PARK CITY - It took long enough, but the 2012 Sundance Film Festival finally produced a big winner. The feature debut of Colin Trevorrow, "Safety Not Guaranteed," premiered Sunday evening to a festival looking to embrace something (anything entertainingly good) and this new comedy absolutely fit the bill.
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We're off to San Diego for another day of auditions. If you're still watching, that is. In other news, the New York Giants are going to the Super Bowl. Now, let's get to the really important stuff -- singing!
10:58 p.m. EST Today's auditions will be like no other… because they will take place on the U.S.S. Midway in San Diego. That's nice, I guess, although I'd think an aircraft carrier and its crew has more important work to do than hosting 10,000 people and a TV show.
This was a nice way to wake up.
Back in 2009, which was the first HitFix trip to Sundance, I enjoyed two of the movies we saw, "Humpday" and "The Freebie." This year, both creative teams are here in different combinations, and again, I think it's interesting work. In the case of "Black Rock," this is about as far away from Katie Aselton's first film as it could be.
"The Freebie" told the story of a married couple, played by Aselton and Dax Shepherd, who decide to give each other the night off from marriage, with no consequences, allowing their partner to sleep with anyone they want. There are, of course, ramifications to a choice like that, and the film did a nice job of showing how that fallout might land. This time, Aselton is working in a very different genre, one that she's not a fan of for the most part, and she had to develop a tight relationship with the two women who co-star both with and for her.
Day two of Sundance was really my first full day, starting around 7:00 AM and ending at about 2:30 the next morning. I did my best to capture images and moments and a few on-the-fly chats as I went, and hopefully this should give you some sense of things.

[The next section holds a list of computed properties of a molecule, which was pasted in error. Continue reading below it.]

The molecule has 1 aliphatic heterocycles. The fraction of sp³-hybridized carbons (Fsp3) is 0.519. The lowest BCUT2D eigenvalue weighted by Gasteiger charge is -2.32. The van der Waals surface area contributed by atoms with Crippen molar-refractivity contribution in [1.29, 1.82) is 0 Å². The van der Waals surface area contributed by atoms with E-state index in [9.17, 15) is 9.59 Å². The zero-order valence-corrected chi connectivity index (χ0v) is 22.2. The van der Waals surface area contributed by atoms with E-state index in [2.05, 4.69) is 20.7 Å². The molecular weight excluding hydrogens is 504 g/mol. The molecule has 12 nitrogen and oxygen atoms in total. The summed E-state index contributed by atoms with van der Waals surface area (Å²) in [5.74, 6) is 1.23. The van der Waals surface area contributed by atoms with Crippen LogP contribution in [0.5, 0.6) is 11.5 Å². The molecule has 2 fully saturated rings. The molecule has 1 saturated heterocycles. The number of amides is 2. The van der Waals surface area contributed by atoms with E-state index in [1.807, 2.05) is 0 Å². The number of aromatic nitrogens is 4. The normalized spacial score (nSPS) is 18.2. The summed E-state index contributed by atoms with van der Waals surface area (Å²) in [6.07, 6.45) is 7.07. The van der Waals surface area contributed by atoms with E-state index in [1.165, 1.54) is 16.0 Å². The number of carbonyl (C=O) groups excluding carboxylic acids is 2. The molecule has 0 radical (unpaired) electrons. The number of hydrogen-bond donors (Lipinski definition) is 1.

One of the things that's a little hard to fully convey, even in video, is the random nature of encounters up here. You'll be sitting in the Yarrow lobby writing and suddenly Mike Judge walks by, or you're walking out at the end of the movie and Malin Ackerman is in front of you, excitedly discussing the movie with her friends, or, as you'll see in this piece, you might even run into a director as he arrives at the festival, film literally in hand.
It was great to catch up with Don Coscarelli, who I got to know a little bit during the "Masters Of Horror" process, and I'm excited to see what he's done with David Wong's novel "John Dies At The End." It amazes me how filmmakers never really get over that nervousness about showing their film to an audience for the first time, and I spent some time talking to him about this movie, our experiences on "Masters," and just catching up in general. We'll have a more formal sit-down in a few days, but it was a great moment.
The other day, as I was working at the Yarrow Hotel, I ran into Chris Pizzello. Chris is an AP photographer, and we feature his work here on HitFix on a regular basis. I've been seeing his name go by for years now when I'm editing stories, but this was the first time I ended up actually running into any of the AP guys, and it was great to put face to name finally.